Maria Helena, Saya’s founder and owner, moved from La Paz, Bolivia to Washington, DC to attend George Washington University. While studying engineering, Maria Helena started cooking as a way to refresh after draining bouts of studying. Maria Helena loved these impromptu cooking sessions and quickly realized that her passion lay in cooking, not engineering. She also realized that she wanted to share her cooking with a wider audience. So, after graduating, Maria Helena took a big risk, gave up the safety of an engineering career, and went all in to pursue her passion for food.
The Early Days
A Dream Grows
Within a few years of graduation, Maria Helena had founded a successful catering business: Creative Catering. (A business that continues to thrive.) While she loves catering, Maria Helena wanted a new platform to share the Bolivian food she had grown up with. Specifically, she wanted to share Bolivia’s delicious and unpretentious street food. As a starting point, she decided to bring Bolivian salteñas to an American audience.
Salteñas are extremely labor intensive to make and require practice to perfect the intricate roping that visually distinguishes them from empanadas and other meat pies. On top of learning a new technique and training her team, Maria Helena also had to track down the unique ingredients and adapt the salteña recipe from Bolivia’s high altitudes to Washington, DC, just over 400 feet above sea level. The obstacles did not deter Maria Helena. Whenever she could find time, she experimented with and tweaked her salteña recipe. She wanted something authentic, like she had enjoyed in Bolivia. Unfortunately, perfecting the recipe proved elusive because the demands of the catering business prevented Maria Helena from dedicating herself fully to the work.
Perfecting a Recipe
COVID-19 Brings Opportunity
When COVID hit, people stopped gathering in large groups and Creative Catering’s business slowed to a trickle. Some might have viewed this as a catastrophe, but Maria Helena viewed it as an opportunity. Without the demands of her catering business, she finally perfected the salteñas.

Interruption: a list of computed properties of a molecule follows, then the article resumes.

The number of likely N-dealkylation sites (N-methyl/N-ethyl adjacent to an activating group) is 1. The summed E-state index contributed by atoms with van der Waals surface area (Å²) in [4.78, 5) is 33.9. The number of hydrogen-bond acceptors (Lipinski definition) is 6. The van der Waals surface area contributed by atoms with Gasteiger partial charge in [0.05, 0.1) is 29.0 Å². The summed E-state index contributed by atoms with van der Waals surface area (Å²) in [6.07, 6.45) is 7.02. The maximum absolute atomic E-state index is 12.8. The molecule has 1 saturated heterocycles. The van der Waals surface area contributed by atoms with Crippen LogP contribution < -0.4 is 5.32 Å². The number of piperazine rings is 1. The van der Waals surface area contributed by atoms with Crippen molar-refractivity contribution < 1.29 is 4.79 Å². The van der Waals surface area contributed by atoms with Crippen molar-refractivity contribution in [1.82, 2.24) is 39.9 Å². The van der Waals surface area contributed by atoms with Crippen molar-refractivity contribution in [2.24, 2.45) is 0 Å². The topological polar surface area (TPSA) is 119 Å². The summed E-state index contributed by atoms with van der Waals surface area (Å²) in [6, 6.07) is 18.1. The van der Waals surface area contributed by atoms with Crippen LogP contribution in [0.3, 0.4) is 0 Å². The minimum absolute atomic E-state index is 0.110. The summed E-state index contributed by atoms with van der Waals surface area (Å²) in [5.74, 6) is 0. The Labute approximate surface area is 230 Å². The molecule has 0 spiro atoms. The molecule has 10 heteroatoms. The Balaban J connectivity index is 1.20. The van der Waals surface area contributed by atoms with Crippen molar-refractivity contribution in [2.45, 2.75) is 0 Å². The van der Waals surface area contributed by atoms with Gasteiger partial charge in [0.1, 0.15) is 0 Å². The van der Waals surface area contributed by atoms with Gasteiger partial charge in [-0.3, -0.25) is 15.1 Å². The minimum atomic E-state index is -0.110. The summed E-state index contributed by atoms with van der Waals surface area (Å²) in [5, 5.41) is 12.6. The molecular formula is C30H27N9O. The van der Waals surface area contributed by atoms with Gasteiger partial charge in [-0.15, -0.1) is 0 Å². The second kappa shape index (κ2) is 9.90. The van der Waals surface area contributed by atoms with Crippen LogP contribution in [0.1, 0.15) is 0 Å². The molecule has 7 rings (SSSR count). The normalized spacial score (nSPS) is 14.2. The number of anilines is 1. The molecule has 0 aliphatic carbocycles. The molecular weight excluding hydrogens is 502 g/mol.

With techniques and recipes ready, Maria Helena launched Saya out of DC’s Mess Hall. Due to COVID restrictions, the business began as pick-up and delivery only. The positive reception customers gave her salteñas led Maria Helena to expand the menu to include additional Bolivian street foods. As with the salteñas, Maria Helena and her head chef put in the time needed to get each recipe just right.
Business boomed and Saya quickly outgrew Mess Hall. Saya moved and split a kitchen with another local food purveyor. While that space worked well for to-go and delivery orders, there was no where people could sit.
A New Location
Realizing the need for a new space, Maria Helena and her team began looking for something that would better suit Saya’s needs. After considering countless spaces, the team finally found one that had everything they wanted. The new space is located at 1919 Pennsylvania Ave NW, Suite GR07, Washington, DC 20006, just a few blocks from Maria Helena’s alma mater (GW) and about a block from the Farragut West Metro, right across the street from DC institution, Founding Farmers. In addition to a great location, the new space will have a some tables and chairs so guests can enjoy their food at the restaurant.
Wanting new branding to match the new location, Saya partnered with Bolivian artists Arte Sano Mutante to create the hand drawn and painted murals, t-shirts, and characters you see throughout this website. Saya will slowly transition its materials to the new branding over the next few months, so don’t stress if you see a mix of the old and the new for a little while.
More to Come
As the commitment to her dreams continue to pay off, Maria Helena invites you to try a salteña. But be careful - contents are hot and juicy! And stayed tuned, Maria Helena and her team have plans for even more!
You can read more about Saya’s story in the Washington City Paper.